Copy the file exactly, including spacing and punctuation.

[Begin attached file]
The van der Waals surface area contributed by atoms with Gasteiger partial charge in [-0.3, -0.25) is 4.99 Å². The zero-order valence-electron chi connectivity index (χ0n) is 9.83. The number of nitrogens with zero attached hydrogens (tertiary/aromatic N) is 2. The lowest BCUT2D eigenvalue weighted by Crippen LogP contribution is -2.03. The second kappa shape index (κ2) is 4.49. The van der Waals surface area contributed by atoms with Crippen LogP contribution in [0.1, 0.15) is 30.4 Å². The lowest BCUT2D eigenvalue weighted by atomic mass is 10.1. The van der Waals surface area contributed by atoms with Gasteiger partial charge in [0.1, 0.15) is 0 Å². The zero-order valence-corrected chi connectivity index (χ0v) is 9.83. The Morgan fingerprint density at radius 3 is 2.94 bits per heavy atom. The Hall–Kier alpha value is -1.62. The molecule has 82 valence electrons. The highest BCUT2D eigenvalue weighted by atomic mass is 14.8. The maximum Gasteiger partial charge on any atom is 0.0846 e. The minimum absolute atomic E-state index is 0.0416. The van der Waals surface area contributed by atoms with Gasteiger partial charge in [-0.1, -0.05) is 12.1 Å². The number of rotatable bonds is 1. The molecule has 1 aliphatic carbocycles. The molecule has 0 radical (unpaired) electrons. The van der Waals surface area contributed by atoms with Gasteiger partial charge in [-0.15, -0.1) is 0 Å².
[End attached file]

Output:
The van der Waals surface area contributed by atoms with Gasteiger partial charge in [-0.3, -0.25) is 4.99 Å². The zero-order valence-electron chi connectivity index (χ0n) is 9.83. The number of nitrogens with zero attached hydrogens (tertiary/aromatic N) is 2. The lowest BCUT2D eigenvalue weighted by Crippen LogP contribution is -2.03. The second kappa shape index (κ2) is 4.49. The van der Waals surface area contributed by atoms with Crippen LogP contribution in [0.1, 0.15) is 30.4 Å². The lowest BCUT2D eigenvalue weighted by atomic mass is 10.1. The van der Waals surface area contributed by atoms with Gasteiger partial charge in [0.1, 0.15) is 0 Å². The zero-order valence-corrected chi connectivity index (χ0v) is 9.83. The Morgan fingerprint density at radius 3 is 2.94 bits per heavy atom. The Hall–Kier alpha value is -1.62. The molecule has 82 valence electrons. The highest BCUT2D eigenvalue weighted by atomic mass is 14.8. The maximum Gasteiger partial charge on any atom is 0.0846 e. The minimum absolute atomic E-state index is 0.0416. The van der Waals surface area contributed by atoms with Gasteiger partial charge in [-0.1, -0.05) is 12.1 Å². The number of rotatable bonds is 1. The molecule has 1 aliphatic carbocycles. The molecule has 0 radical (unpaired) electrons. The van der Waals surface area contributed by atoms with Gasteiger partial charge in [-0.15, -0.1) is 0 Å².